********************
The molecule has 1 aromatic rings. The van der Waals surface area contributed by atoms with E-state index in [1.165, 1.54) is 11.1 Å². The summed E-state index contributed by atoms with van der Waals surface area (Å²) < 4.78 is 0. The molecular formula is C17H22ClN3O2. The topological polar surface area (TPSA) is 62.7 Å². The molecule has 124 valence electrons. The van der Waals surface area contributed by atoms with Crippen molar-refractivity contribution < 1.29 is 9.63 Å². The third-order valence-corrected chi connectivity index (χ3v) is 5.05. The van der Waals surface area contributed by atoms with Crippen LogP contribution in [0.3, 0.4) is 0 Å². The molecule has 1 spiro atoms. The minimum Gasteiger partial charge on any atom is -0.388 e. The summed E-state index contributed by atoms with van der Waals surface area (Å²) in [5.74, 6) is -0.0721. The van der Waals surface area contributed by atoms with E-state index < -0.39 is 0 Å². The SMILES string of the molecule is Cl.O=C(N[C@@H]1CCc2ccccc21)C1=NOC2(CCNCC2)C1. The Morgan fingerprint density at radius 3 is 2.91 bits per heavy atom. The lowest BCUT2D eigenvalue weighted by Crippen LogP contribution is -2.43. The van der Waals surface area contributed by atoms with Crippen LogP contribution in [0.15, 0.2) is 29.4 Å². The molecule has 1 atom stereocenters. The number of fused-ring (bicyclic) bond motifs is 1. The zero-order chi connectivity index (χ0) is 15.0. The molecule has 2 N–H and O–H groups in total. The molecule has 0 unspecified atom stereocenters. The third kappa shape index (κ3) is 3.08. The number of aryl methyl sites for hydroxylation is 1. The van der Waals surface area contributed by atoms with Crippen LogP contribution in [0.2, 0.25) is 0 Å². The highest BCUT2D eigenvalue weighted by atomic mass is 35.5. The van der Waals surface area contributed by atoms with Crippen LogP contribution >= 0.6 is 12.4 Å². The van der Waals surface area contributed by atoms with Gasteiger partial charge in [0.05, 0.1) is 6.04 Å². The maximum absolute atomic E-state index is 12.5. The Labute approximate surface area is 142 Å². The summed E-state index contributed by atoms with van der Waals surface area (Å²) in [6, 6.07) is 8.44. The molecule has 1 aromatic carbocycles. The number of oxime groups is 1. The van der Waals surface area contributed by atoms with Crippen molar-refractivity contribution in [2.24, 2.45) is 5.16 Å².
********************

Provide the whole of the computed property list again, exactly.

The molecule has 1 aromatic rings. The van der Waals surface area contributed by atoms with E-state index in [1.165, 1.54) is 11.1 Å². The summed E-state index contributed by atoms with van der Waals surface area (Å²) < 4.78 is 0. The molecular formula is C17H22ClN3O2. The topological polar surface area (TPSA) is 62.7 Å². The molecule has 124 valence electrons. The van der Waals surface area contributed by atoms with Crippen molar-refractivity contribution < 1.29 is 9.63 Å². The third-order valence-corrected chi connectivity index (χ3v) is 5.05. The van der Waals surface area contributed by atoms with Crippen LogP contribution in [0.3, 0.4) is 0 Å². The molecule has 1 spiro atoms. The minimum Gasteiger partial charge on any atom is -0.388 e. The summed E-state index contributed by atoms with van der Waals surface area (Å²) in [5.74, 6) is -0.0721. The van der Waals surface area contributed by atoms with E-state index < -0.39 is 0 Å². The SMILES string of the molecule is Cl.O=C(N[C@@H]1CCc2ccccc21)C1=NOC2(CCNCC2)C1. The Morgan fingerprint density at radius 3 is 2.91 bits per heavy atom. The lowest BCUT2D eigenvalue weighted by Crippen LogP contribution is -2.43. The van der Waals surface area contributed by atoms with Crippen LogP contribution in [0.15, 0.2) is 29.4 Å². The molecule has 1 atom stereocenters. The number of fused-ring (bicyclic) bond motifs is 1. The zero-order chi connectivity index (χ0) is 15.0. The molecule has 2 N–H and O–H groups in total. The molecule has 0 unspecified atom stereocenters. The third kappa shape index (κ3) is 3.08. The number of aryl methyl sites for hydroxylation is 1. The van der Waals surface area contributed by atoms with Crippen LogP contribution in [0.2, 0.25) is 0 Å². The highest BCUT2D eigenvalue weighted by atomic mass is 35.5. The van der Waals surface area contributed by atoms with Crippen LogP contribution >= 0.6 is 12.4 Å². The van der Waals surface area contributed by atoms with Gasteiger partial charge in [0.05, 0.1) is 6.04 Å². The maximum absolute atomic E-state index is 12.5. The Labute approximate surface area is 142 Å². The summed E-state index contributed by atoms with van der Waals surface area (Å²) in [6, 6.07) is 8.44. The molecule has 1 aromatic carbocycles. The number of oxime groups is 1. The van der Waals surface area contributed by atoms with Crippen molar-refractivity contribution in [2.24, 2.45) is 5.16 Å².